Raging wildfires in the Interior of British Columbia have forced thousands of people to evacuate their homes, including vulnerable seniors in long-term care homes who have already weathered an incredibly challenging year.
Less than a month after the provincial government lifted the pandemic state of emergency, another emergency was declared in response to the fires. More than 4,300 properties are under evacuation order across the province and 17,700 more are on alert as of Thursday morning.
Residents of Carefree Manor, an assisted-living home in the town of 100 Mile House, are among those who have already been evacuated — and while staff and tenants were prepared it was still a significant logistical challenge, said Riz Gehlen, owner and operator of the 36-bed facility.
"You want to get the vulnerable seniors out at the point of an alert," said Gehlen. "It's not easy to to pull this off."
He said Interior Health helped locate beds in facilities not threatened by fire, but there was no one home that could take everyone and the residents had to be split up between homes in Williams Lake, Merritt and Chase.
"That probably would be the biggest challenge for us, as you go from having one controlled environment that everyone's familiar with and then moving them and splitting them up and putting our seniors, our residents, in unfamiliar surroundings," said Gehlen.
The uprooting comes just as visitor restrictions eased at long-term care homes Monday, meaning a sense of normalcy was in reach for residents who have already faced months of social isolation due to COVID-19.
And Gehlen has no idea when those residents will be able to return home.
"We don't have any sense of what that timeline looks like right now. I get up every morning and look at the weather and I don't see any rain or anything ... I think we're in here for a bit," he said.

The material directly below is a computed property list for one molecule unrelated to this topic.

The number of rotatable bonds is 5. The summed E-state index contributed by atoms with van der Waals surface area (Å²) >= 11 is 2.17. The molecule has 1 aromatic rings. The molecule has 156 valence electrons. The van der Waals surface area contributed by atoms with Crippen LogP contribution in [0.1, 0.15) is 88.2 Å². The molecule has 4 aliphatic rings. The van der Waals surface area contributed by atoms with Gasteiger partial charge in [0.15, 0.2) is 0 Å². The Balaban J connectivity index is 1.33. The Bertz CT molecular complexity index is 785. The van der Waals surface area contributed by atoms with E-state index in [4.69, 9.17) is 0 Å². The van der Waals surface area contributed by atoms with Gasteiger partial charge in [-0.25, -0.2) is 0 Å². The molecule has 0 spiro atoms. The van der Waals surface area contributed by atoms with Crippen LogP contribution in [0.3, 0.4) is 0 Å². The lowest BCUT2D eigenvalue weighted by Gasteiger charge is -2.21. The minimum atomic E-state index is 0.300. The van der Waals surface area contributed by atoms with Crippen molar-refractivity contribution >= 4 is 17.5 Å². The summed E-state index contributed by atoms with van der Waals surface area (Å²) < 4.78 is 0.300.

Approximately three hours southeast of 100 Mile House, 86-year-old Anne Dolman can commiserate with the residents of Carefree Manor.
Dolman also has no idea when she will be able to return to her home at Eagle Valley Manor in Sicamous, B.C., after evacuating a few days ago.
When staff asked her to pack a grab-and-go bag just in case, Dolman busied herself doing just that. But while she was organizing her necessities, word came they had to go — now.
"I had called a friend and they knew and that was it. They picked me up and I've been here since," said Dolman, who is staying with a couple who live near the manor but away from fire risk and are helping her stay calm.
Dolman told The Early Edition on Thursday that Eagle Valley staff have been wonderful at keeping people safe through the pandemic and now this provincial emergency.
She said residents were asked where they would want to evacuate to before the order came and when it did, manor staff had already made sure those locations were safe and could accommodate residents.
"It'll be nice to get back," said Dolman, adding the manor is a wonderful place to live.
Despite the hardship of the pandemic and the uncertainty of her current situation, Dolman is keeping a positive outlook.
"What are you going to do about it, except do what you're told and wear a mask and keep safe," she said.
As of Thursday morning, there are 277 wildfires burning in B.C. and over 3,000 firefighters and other personnel currently battling the flames. Nearly 3,400 square kilometres of B.C. has been burned by wildfire since April 1.
Anyone placed under an evacuation order must leave the area immediately.
Evacuation centres have been set up throughout the province to assist anyone evacuating from a community under threat from a wildfire. To find the centre closest to you, visit the Emergency Management B.C. website.
Evacuees are encouraged to register online with Emergency Support Services, whether or not they access services at an evacuation centre.